Have you heard of Solarpunk yet? You might have seen the word “Solarpunk” on a blog, pinterest, TED talk, or your local bookstore. You might have heard people talking about the importance of a sustainable future with California recently almost reaching 100% renewable energy (2/3 of which is solar) and the Antarctic’s ice sheets surprise collapses last month. Even if this is your first introduction to Solarpunk, you will most certainly hear more about it in the near future.
A budding new sci-fi genre building momentum, Solarpunk means many things to different people. In general, people think of Solarpunk as a future where humans live in tune with the environment while incorporating sustainable technological innovations that benefit humanity and the plant. This loose definition incorporates everything from Black Panther’s Wakanda to Studio Ghibli’s Nausicaä of the Valley of the Wind. Because of the range of views on this developing genre, we started asking members of Sugar Gamers – WTF is Solarpunk?
To Sugar Gamer member and PhD ecologist, Colin Kyle, the core of Solarpunk is radical environmentalism and explores the conflict between environmental sustainability and human greed.
A great example of Solarpunk to Colin is Margret Atwood’s “Oryx and Crake”, which delves into people building a green-washed utopia and all the consequences of trying to exert brutal control over nature.
Colin believes that Solarpunk also shows how we can abuse nature with well-meaning efforts. For example, depending on our view of Solarpunk, we could think of early banana plantations or the revolutionary dryland farming techniques of the 1920s as important historical inspirations of the genre. On banana plantations, owners utilized highly advanced (for the time) farming techniques – chief idea above all was the concept of a monoculture. A monoculture is a farm that grows clones of a single plant and bananas clone SUPER EASILY using cuttings (no petri dishes or high-budget sci-fi montages involved, just a pair of clippers and some dirt).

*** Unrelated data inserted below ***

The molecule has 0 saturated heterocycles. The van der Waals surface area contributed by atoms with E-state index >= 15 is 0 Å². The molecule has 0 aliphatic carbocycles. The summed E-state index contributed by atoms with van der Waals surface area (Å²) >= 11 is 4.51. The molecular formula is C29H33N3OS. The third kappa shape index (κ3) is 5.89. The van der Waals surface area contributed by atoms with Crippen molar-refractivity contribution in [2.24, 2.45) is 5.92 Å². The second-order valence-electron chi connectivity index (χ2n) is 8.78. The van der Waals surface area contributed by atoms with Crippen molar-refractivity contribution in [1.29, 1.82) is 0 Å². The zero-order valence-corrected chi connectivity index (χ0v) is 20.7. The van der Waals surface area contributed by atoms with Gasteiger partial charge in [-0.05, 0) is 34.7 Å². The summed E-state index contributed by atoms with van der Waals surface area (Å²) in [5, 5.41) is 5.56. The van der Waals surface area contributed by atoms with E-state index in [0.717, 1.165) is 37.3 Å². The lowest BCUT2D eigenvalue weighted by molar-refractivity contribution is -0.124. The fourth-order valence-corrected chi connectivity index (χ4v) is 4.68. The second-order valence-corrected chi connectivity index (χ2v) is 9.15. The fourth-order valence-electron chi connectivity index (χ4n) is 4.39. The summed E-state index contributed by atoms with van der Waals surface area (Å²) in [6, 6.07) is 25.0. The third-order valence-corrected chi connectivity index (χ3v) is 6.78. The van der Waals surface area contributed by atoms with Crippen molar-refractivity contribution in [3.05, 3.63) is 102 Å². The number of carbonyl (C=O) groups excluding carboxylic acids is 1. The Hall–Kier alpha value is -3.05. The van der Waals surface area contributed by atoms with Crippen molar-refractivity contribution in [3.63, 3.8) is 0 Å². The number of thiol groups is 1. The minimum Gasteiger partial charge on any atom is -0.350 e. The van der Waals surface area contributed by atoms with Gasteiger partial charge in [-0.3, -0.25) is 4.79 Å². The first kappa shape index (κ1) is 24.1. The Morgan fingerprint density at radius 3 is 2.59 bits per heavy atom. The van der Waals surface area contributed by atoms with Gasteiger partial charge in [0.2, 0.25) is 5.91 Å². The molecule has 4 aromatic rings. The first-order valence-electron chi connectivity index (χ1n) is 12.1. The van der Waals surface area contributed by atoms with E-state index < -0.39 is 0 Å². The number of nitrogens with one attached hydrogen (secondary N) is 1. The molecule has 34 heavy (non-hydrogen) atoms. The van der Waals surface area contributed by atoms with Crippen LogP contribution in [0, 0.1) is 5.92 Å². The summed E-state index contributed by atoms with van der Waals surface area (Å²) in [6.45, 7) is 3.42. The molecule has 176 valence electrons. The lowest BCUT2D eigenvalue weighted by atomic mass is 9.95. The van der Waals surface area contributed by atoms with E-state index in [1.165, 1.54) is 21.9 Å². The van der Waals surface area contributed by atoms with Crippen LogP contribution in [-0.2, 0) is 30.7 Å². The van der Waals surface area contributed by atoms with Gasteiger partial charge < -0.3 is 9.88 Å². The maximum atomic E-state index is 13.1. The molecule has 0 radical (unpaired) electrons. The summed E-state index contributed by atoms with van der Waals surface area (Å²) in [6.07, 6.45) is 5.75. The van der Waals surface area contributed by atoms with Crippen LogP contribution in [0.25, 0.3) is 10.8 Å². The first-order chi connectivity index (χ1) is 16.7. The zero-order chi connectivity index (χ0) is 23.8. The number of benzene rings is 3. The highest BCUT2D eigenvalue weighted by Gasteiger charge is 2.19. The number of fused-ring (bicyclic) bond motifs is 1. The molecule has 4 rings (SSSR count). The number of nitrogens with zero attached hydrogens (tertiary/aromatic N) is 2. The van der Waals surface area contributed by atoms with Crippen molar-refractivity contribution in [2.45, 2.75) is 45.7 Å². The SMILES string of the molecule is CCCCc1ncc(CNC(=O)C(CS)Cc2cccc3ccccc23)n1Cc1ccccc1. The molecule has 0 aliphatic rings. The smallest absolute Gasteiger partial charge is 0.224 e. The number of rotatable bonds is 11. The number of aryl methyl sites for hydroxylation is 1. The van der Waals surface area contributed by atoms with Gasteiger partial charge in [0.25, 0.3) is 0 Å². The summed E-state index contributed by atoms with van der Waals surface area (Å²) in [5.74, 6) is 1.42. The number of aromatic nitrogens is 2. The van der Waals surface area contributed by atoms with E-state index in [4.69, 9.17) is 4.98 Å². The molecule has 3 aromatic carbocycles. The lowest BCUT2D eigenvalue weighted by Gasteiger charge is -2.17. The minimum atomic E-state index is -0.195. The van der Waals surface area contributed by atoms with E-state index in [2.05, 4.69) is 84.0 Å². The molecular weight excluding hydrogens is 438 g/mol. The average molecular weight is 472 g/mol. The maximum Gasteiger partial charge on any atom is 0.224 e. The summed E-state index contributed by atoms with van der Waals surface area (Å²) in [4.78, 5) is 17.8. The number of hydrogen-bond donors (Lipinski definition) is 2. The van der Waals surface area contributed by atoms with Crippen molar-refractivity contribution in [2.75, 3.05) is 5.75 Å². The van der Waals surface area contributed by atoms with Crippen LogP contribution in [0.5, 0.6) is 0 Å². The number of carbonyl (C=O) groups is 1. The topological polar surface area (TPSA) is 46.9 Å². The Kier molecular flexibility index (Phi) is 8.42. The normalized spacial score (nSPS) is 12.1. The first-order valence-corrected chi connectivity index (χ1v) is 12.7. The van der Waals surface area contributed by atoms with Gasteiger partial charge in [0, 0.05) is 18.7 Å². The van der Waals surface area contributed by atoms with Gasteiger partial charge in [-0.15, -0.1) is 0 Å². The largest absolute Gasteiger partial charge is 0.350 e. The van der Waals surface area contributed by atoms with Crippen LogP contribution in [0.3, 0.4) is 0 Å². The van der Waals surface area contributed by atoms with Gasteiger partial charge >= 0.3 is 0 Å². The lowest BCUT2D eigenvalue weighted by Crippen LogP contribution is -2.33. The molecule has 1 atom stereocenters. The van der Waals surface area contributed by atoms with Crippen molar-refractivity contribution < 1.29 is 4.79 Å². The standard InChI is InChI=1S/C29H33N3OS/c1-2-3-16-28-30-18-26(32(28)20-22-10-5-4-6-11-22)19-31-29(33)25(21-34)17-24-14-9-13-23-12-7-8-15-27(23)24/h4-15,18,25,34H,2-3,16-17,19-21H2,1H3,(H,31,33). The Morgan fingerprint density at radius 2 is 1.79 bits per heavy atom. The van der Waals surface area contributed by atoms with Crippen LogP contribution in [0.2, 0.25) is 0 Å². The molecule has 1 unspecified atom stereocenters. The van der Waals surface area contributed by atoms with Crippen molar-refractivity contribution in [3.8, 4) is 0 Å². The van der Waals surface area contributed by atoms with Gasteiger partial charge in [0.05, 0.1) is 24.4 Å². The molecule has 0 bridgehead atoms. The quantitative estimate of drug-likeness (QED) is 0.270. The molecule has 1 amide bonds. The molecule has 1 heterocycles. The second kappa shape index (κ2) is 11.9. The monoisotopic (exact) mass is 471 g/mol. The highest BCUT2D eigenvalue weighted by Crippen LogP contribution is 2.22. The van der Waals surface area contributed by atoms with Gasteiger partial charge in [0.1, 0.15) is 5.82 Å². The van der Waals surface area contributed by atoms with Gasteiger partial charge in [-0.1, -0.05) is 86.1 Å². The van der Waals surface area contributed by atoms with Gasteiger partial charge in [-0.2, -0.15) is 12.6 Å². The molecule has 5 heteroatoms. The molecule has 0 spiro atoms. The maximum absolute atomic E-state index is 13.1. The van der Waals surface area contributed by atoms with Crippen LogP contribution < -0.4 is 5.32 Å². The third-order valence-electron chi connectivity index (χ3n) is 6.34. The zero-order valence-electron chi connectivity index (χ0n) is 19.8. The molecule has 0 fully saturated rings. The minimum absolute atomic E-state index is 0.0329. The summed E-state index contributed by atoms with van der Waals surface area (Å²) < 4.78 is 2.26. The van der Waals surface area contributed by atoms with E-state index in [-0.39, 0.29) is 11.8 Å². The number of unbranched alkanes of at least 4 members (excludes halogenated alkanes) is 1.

Because all the crops possess identical genetic sequences, monocultures produce extremely consistent fruits like clockwork. Monocultures are responsible for the consistent, abundant fruit at our modern grocery stores. However, monocultures also inherently contain a critical weakness – lack of genetic diversity.
The identical DNA sequences found on banana plantations made them extremely susceptible to disease. When one banana plant on a plantation is vulnerable to a new disease, every single plant on the property is as well. The identical immune systems on banana plantations resulted in a pandemic of a fungal pathogen called “Panama Disease” in the 1950’s, which eradicated the world’s most abundant banana variety and blighted the soil to prevent their cultivation ever again.
To Colin, the example of banana monocultures and Panama Disease demonstrates how much we can learn from a Solarpunk future. We need visions of sustainable futures where do learn from nature and avoid the horrendous mistakes of our past.
Solarpunk is also very hopeful and grounded in reality – the first story that seemed “Solarpunk” to Colin was William Kamkwamba, who built a wind-powered water pump in Malawi in 2001 from a bicycle and scrap.
Perennial wheat, golden rice, and alternative energies all represent wonderful options to create a better future.
The punk to me is resisting the temptations of short-cuts in environmentalism and not letting human greed bring down the dream. When doing environmental work, we always need to be mindful of how every effort possesses positive and negative effects.
To me, we can learn much about large-scale environmentalism (and Solarpunk) from the example of repotting a single plant. If the plant is ill, say the soil is contaminated with mold, you must remove the old soil and put the plant in a clean pot with fresh soil. The process of removing the old soil from the plant’s roots undeniably breaks healthy roots and causes damage to the plant in the short term. However, leaving the plant in the mold will undeniably kill the plant in time. Therefore, a gardener must examine the degree of illness and find the right balance between damaging healthy roots and removing contamination – this trade-off is a small-scale example of the larger issues characters in a Solarpunk story or game must face on societal, environmental, economic, political, and personal levels.
Colin is also a game designer on our own tabletop RPG version of a Solarpunk game, “Project Violacea”. In the game, you play revolutionaries in a domed solar-powered city run by a genetic-based totalitarian regime.
The game explores how selfish and frightened people can take advantage of nature and society. However, by pulling together and facing our fears, we can work with the earth and each other to make amazing leaps forward. We have the tools, but we aren’t using them effectively because people often succumb to greed and fear.
So…. WTF does Solarpunk mean to YOU? We’ll ask other Sugar Gamers their opinions in future editions of this series and would love to hear your thoughts on social media! Reach out to us on Instagram, Twitter, Discord, and Twitch.